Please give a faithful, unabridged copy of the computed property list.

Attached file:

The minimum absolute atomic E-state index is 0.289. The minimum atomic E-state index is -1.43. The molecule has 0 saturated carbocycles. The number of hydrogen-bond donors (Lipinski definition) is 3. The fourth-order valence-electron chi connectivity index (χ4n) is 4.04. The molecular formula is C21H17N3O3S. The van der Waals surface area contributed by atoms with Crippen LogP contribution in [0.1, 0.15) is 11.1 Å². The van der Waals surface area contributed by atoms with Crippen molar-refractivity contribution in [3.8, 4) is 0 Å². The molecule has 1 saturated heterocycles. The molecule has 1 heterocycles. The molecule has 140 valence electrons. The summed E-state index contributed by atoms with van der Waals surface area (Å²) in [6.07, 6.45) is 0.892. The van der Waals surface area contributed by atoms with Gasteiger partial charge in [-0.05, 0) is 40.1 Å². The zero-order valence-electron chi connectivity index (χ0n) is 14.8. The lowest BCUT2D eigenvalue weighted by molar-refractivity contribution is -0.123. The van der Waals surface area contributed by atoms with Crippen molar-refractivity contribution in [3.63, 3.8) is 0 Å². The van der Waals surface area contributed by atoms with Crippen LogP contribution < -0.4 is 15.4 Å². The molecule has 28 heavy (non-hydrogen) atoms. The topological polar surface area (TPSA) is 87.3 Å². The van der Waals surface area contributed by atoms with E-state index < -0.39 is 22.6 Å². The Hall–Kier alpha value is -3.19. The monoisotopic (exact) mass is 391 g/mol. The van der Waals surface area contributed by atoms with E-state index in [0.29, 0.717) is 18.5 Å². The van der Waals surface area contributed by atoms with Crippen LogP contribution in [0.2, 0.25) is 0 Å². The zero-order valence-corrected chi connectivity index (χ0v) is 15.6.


The minimum absolute atomic E-state index is 0.289. The minimum atomic E-state index is -1.43. The molecule has 0 saturated carbocycles. The number of hydrogen-bond donors (Lipinski definition) is 3. The fourth-order valence-electron chi connectivity index (χ4n) is 4.04. The molecular formula is C21H17N3O3S. The van der Waals surface area contributed by atoms with Crippen LogP contribution in [0.1, 0.15) is 11.1 Å². The van der Waals surface area contributed by atoms with Crippen molar-refractivity contribution in [3.8, 4) is 0 Å². The molecule has 1 saturated heterocycles. The molecule has 1 heterocycles. The molecule has 140 valence electrons. The summed E-state index contributed by atoms with van der Waals surface area (Å²) in [6.07, 6.45) is 0.892. The van der Waals surface area contributed by atoms with Gasteiger partial charge in [-0.05, 0) is 40.1 Å². The zero-order valence-electron chi connectivity index (χ0n) is 14.8. The lowest BCUT2D eigenvalue weighted by molar-refractivity contribution is -0.123. The van der Waals surface area contributed by atoms with Crippen molar-refractivity contribution in [3.63, 3.8) is 0 Å². The van der Waals surface area contributed by atoms with Crippen LogP contribution < -0.4 is 15.4 Å². The molecule has 28 heavy (non-hydrogen) atoms. The topological polar surface area (TPSA) is 87.3 Å². The van der Waals surface area contributed by atoms with E-state index < -0.39 is 22.6 Å². The Hall–Kier alpha value is -3.19. The monoisotopic (exact) mass is 391 g/mol. The van der Waals surface area contributed by atoms with E-state index in [0.29, 0.717) is 18.5 Å². The van der Waals surface area contributed by atoms with Crippen LogP contribution in [0.2, 0.25) is 0 Å². The zero-order valence-corrected chi connectivity index (χ0v) is 15.6.